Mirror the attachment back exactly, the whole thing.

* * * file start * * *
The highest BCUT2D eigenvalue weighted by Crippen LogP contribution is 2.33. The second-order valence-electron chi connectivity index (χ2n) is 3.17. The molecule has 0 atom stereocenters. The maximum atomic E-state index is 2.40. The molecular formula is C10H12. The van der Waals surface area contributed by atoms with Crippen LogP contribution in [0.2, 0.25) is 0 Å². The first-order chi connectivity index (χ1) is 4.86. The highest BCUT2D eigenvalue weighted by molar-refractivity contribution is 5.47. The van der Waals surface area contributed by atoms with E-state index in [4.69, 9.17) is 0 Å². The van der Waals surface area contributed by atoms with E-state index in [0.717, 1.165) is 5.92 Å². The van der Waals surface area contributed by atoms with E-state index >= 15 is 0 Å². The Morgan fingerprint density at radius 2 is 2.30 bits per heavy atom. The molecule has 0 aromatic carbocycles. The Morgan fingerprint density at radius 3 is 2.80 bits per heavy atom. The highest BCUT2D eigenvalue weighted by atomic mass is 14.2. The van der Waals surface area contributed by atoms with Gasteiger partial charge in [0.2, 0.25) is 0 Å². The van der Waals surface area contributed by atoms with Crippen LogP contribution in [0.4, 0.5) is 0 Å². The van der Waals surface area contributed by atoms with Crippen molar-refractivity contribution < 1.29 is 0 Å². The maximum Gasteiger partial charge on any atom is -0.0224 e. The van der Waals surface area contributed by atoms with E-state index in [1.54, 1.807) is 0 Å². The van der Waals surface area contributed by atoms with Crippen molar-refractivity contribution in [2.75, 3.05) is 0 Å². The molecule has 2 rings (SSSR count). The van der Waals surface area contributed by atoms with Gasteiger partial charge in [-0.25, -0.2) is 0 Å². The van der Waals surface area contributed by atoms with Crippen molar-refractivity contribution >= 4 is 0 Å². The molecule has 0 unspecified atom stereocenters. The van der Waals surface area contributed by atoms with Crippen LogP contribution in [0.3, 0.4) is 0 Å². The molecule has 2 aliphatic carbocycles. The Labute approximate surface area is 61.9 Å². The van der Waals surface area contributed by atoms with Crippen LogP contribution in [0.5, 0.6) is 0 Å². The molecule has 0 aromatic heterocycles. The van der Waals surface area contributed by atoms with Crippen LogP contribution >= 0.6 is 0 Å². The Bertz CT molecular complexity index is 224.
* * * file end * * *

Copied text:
The highest BCUT2D eigenvalue weighted by Crippen LogP contribution is 2.33. The second-order valence-electron chi connectivity index (χ2n) is 3.17. The molecule has 0 atom stereocenters. The maximum atomic E-state index is 2.40. The molecular formula is C10H12. The van der Waals surface area contributed by atoms with Crippen LogP contribution in [0.2, 0.25) is 0 Å². The first-order chi connectivity index (χ1) is 4.86. The highest BCUT2D eigenvalue weighted by molar-refractivity contribution is 5.47. The van der Waals surface area contributed by atoms with E-state index in [4.69, 9.17) is 0 Å². The van der Waals surface area contributed by atoms with E-state index in [0.717, 1.165) is 5.92 Å². The van der Waals surface area contributed by atoms with E-state index >= 15 is 0 Å². The Morgan fingerprint density at radius 2 is 2.30 bits per heavy atom. The molecule has 0 aromatic carbocycles. The Morgan fingerprint density at radius 3 is 2.80 bits per heavy atom. The highest BCUT2D eigenvalue weighted by atomic mass is 14.2. The van der Waals surface area contributed by atoms with Gasteiger partial charge in [0.2, 0.25) is 0 Å². The van der Waals surface area contributed by atoms with Crippen LogP contribution in [0.4, 0.5) is 0 Å². The van der Waals surface area contributed by atoms with Crippen molar-refractivity contribution < 1.29 is 0 Å². The maximum Gasteiger partial charge on any atom is -0.0224 e. The van der Waals surface area contributed by atoms with E-state index in [1.54, 1.807) is 0 Å². The van der Waals surface area contributed by atoms with Crippen molar-refractivity contribution in [2.75, 3.05) is 0 Å². The molecule has 2 rings (SSSR count). The van der Waals surface area contributed by atoms with Gasteiger partial charge in [-0.25, -0.2) is 0 Å². The van der Waals surface area contributed by atoms with Crippen molar-refractivity contribution >= 4 is 0 Å². The molecule has 0 unspecified atom stereocenters. The van der Waals surface area contributed by atoms with Crippen LogP contribution in [0.3, 0.4) is 0 Å². The molecule has 2 aliphatic carbocycles. The Labute approximate surface area is 61.9 Å². The van der Waals surface area contributed by atoms with Crippen LogP contribution in [0.5, 0.6) is 0 Å². The molecule has 0 aromatic heterocycles. The van der Waals surface area contributed by atoms with Crippen LogP contribution >= 0.6 is 0 Å². The Bertz CT molecular complexity index is 224.